FILM REVIEW: The Hustle

Poor imitation: Anne Hathaway and Rebel Wilson fail to recreate the silly charm of Michael Caine and Steve Martin in Dirty Rotten Scoundrels remake The Hustle, rated M, in cinemas now.
Poor imitation: Anne Hathaway and Rebel Wilson fail to recreate the silly charm of Michael Caine and Steve Martin in Dirty Rotten Scoundrels remake The Hustle, rated M, in cinemas now.

Gender-swapped movies are all the rage these days.

You've got the all-female Ghostbusters, Very Bad Things reimagined with women in Rough Night and even Danny Ocean's sister taking the reins in Ocean's 8.

The latest film to get the gender-swapping treatment is the Michael Caine and Steve Martin classic Dirty Rotten Scoundrels.

The con men are replaced by Anne Hathaway and Rebel Wilson's con women in The Hustle.

Changing the genders of the leads isn't an inherently bad thing, but like any remake, it has an element of danger - will this new version improve upon or update the story, or will it struggle under the weight of its predecessor?

Sadly for The Hustle, that weight is too much to bear and it falls flat.

It has some funny moments, but neither Hathaway (Interstellar) nor Wilson (Isn't It Romantic) can match the respective pomposity and lunacy of Caine and Martin.

This time around, the film sees Wilson's small-time swindler Penny plying her trade in a picturesque French town occupied by Hathaway's professional scammer Josephine.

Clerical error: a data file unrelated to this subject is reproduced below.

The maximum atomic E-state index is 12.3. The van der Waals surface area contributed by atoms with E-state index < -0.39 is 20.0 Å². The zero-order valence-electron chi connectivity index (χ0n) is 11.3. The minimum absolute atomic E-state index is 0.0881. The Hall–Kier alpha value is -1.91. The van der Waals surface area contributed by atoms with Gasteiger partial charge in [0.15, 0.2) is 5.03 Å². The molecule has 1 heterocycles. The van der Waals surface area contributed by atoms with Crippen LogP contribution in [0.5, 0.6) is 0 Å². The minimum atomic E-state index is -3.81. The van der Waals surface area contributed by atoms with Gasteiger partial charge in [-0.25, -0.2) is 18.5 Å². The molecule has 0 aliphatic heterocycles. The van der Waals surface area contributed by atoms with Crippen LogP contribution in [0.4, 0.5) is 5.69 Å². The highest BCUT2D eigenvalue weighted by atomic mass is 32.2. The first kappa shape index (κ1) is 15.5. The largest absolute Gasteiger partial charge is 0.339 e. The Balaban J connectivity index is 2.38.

Josephine goes after the big money, the high-class marks with her tried and true method: convince the man he's a hero. Penny's tastes are simpler - get a few hundred bucks off an idiot with a spot of catfishing.

The story really kicks into gear when they decide to go head-to-head - whoever swindles the most money from an unsuspecting mark (Alex Sharp's Thomas) gets to continue conning their way through the town while the loser must leave.

There's really not a whole lot to write home about in The Hustle, but their are few pluses: the aesthetic looks expensive, Hathaway's costumes are divine and up-and-coming British actor Sharp is an unexpected joy.

Wilson, however, is far better as a support character than a lead. She and Hathaway have zero chemistry.

Hathaway doesn't get away scot-free either - her accent is atrocious. She clearly knows how to do a British accent as she used one successfully in Les Miserables and Becoming Jane, but Josephine's accent is so over the top it's painful.

If you're a fan of Dirty Rotten Scoundrels, you might want to steer clear of this unfavourable imitation.

Rating: 5/10